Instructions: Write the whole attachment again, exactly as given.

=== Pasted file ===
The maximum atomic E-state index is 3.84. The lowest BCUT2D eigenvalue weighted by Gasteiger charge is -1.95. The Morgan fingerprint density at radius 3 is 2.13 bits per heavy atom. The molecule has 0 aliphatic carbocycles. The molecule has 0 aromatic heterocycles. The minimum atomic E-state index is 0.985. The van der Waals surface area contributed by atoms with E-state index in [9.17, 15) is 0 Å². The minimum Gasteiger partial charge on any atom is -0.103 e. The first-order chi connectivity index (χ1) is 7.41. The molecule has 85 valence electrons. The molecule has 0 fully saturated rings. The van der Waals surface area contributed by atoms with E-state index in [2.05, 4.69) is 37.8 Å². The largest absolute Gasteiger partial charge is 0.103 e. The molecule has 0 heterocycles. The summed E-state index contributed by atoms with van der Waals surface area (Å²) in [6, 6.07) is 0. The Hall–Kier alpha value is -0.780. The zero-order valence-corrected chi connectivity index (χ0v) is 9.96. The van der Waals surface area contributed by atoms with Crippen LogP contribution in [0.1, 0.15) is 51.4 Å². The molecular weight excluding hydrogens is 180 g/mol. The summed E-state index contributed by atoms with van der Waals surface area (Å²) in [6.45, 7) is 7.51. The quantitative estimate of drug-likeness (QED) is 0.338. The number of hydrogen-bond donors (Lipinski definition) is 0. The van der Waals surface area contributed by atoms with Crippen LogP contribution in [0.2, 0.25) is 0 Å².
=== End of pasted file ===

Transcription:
The maximum atomic E-state index is 3.84. The lowest BCUT2D eigenvalue weighted by Gasteiger charge is -1.95. The Morgan fingerprint density at radius 3 is 2.13 bits per heavy atom. The molecule has 0 aliphatic carbocycles. The molecule has 0 aromatic heterocycles. The minimum atomic E-state index is 0.985. The van der Waals surface area contributed by atoms with E-state index in [9.17, 15) is 0 Å². The minimum Gasteiger partial charge on any atom is -0.103 e. The first-order chi connectivity index (χ1) is 7.41. The molecule has 85 valence electrons. The molecule has 0 fully saturated rings. The van der Waals surface area contributed by atoms with E-state index in [2.05, 4.69) is 37.8 Å². The largest absolute Gasteiger partial charge is 0.103 e. The molecule has 0 heterocycles. The summed E-state index contributed by atoms with van der Waals surface area (Å²) in [6, 6.07) is 0. The Hall–Kier alpha value is -0.780. The zero-order valence-corrected chi connectivity index (χ0v) is 9.96. The van der Waals surface area contributed by atoms with Crippen LogP contribution in [0.1, 0.15) is 51.4 Å². The molecular weight excluding hydrogens is 180 g/mol. The summed E-state index contributed by atoms with van der Waals surface area (Å²) in [6.45, 7) is 7.51. The quantitative estimate of drug-likeness (QED) is 0.338. The number of hydrogen-bond donors (Lipinski definition) is 0. The van der Waals surface area contributed by atoms with Crippen LogP contribution in [0.2, 0.25) is 0 Å².